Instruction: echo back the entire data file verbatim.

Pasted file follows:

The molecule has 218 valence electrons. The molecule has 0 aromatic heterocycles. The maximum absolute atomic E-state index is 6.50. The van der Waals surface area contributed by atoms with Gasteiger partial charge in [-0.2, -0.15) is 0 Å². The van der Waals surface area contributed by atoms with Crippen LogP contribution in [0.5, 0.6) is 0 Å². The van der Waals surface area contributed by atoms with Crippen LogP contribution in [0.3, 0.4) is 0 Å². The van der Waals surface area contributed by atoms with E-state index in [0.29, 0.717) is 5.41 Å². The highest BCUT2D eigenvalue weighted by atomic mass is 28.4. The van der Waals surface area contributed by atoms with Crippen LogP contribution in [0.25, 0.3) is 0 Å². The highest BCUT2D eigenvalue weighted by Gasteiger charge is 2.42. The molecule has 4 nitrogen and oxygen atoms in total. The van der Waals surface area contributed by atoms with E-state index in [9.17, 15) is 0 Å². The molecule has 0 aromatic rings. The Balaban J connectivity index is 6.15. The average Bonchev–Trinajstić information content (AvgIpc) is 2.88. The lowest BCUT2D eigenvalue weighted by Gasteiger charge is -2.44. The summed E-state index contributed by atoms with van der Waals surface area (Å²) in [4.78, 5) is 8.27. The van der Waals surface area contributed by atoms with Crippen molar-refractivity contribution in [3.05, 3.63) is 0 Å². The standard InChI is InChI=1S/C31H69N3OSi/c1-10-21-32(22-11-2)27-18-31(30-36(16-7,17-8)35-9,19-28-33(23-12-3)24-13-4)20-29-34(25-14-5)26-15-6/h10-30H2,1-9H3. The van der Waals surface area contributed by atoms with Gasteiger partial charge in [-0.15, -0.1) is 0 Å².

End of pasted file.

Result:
The molecule has 218 valence electrons. The molecule has 0 aromatic heterocycles. The maximum absolute atomic E-state index is 6.50. The van der Waals surface area contributed by atoms with Gasteiger partial charge in [-0.2, -0.15) is 0 Å². The van der Waals surface area contributed by atoms with Crippen LogP contribution in [0.5, 0.6) is 0 Å². The van der Waals surface area contributed by atoms with Crippen LogP contribution in [0.3, 0.4) is 0 Å². The van der Waals surface area contributed by atoms with E-state index in [0.29, 0.717) is 5.41 Å². The highest BCUT2D eigenvalue weighted by atomic mass is 28.4. The van der Waals surface area contributed by atoms with Crippen LogP contribution in [0.25, 0.3) is 0 Å². The highest BCUT2D eigenvalue weighted by Gasteiger charge is 2.42. The molecule has 4 nitrogen and oxygen atoms in total. The van der Waals surface area contributed by atoms with E-state index in [9.17, 15) is 0 Å². The molecule has 0 aromatic rings. The Balaban J connectivity index is 6.15. The average Bonchev–Trinajstić information content (AvgIpc) is 2.88. The lowest BCUT2D eigenvalue weighted by Gasteiger charge is -2.44. The summed E-state index contributed by atoms with van der Waals surface area (Å²) in [4.78, 5) is 8.27. The van der Waals surface area contributed by atoms with Crippen molar-refractivity contribution in [3.05, 3.63) is 0 Å². The standard InChI is InChI=1S/C31H69N3OSi/c1-10-21-32(22-11-2)27-18-31(30-36(16-7,17-8)35-9,19-28-33(23-12-3)24-13-4)20-29-34(25-14-5)26-15-6/h10-30H2,1-9H3. The van der Waals surface area contributed by atoms with Gasteiger partial charge in [-0.15, -0.1) is 0 Å².